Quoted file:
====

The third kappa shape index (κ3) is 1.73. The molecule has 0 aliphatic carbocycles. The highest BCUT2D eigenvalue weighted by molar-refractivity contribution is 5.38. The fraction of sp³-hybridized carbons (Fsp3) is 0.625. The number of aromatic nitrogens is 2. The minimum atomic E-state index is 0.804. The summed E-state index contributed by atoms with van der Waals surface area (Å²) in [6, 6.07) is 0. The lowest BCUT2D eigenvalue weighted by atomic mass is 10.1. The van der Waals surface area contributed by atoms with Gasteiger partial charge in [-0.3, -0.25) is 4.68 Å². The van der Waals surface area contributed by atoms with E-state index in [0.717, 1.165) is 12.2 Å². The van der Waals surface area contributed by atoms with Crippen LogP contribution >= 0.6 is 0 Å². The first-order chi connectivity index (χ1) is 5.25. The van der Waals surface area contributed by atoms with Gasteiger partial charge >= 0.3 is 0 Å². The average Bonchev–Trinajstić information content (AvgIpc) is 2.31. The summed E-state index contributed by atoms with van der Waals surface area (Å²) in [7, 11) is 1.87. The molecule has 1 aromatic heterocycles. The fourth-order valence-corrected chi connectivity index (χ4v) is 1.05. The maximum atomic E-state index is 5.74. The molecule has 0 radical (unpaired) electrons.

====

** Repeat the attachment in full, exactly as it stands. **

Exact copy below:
The third kappa shape index (κ3) is 1.73. The molecule has 0 aliphatic carbocycles. The highest BCUT2D eigenvalue weighted by molar-refractivity contribution is 5.38. The fraction of sp³-hybridized carbons (Fsp3) is 0.625. The number of aromatic nitrogens is 2. The minimum atomic E-state index is 0.804. The summed E-state index contributed by atoms with van der Waals surface area (Å²) in [6, 6.07) is 0. The lowest BCUT2D eigenvalue weighted by atomic mass is 10.1. The van der Waals surface area contributed by atoms with Gasteiger partial charge in [-0.3, -0.25) is 4.68 Å². The van der Waals surface area contributed by atoms with E-state index in [0.717, 1.165) is 12.2 Å². The van der Waals surface area contributed by atoms with Crippen LogP contribution >= 0.6 is 0 Å². The first-order chi connectivity index (χ1) is 5.25. The van der Waals surface area contributed by atoms with Gasteiger partial charge >= 0.3 is 0 Å². The average Bonchev–Trinajstić information content (AvgIpc) is 2.31. The summed E-state index contributed by atoms with van der Waals surface area (Å²) in [7, 11) is 1.87. The molecule has 1 aromatic heterocycles. The fourth-order valence-corrected chi connectivity index (χ4v) is 1.05. The maximum atomic E-state index is 5.74. The molecule has 0 radical (unpaired) electrons.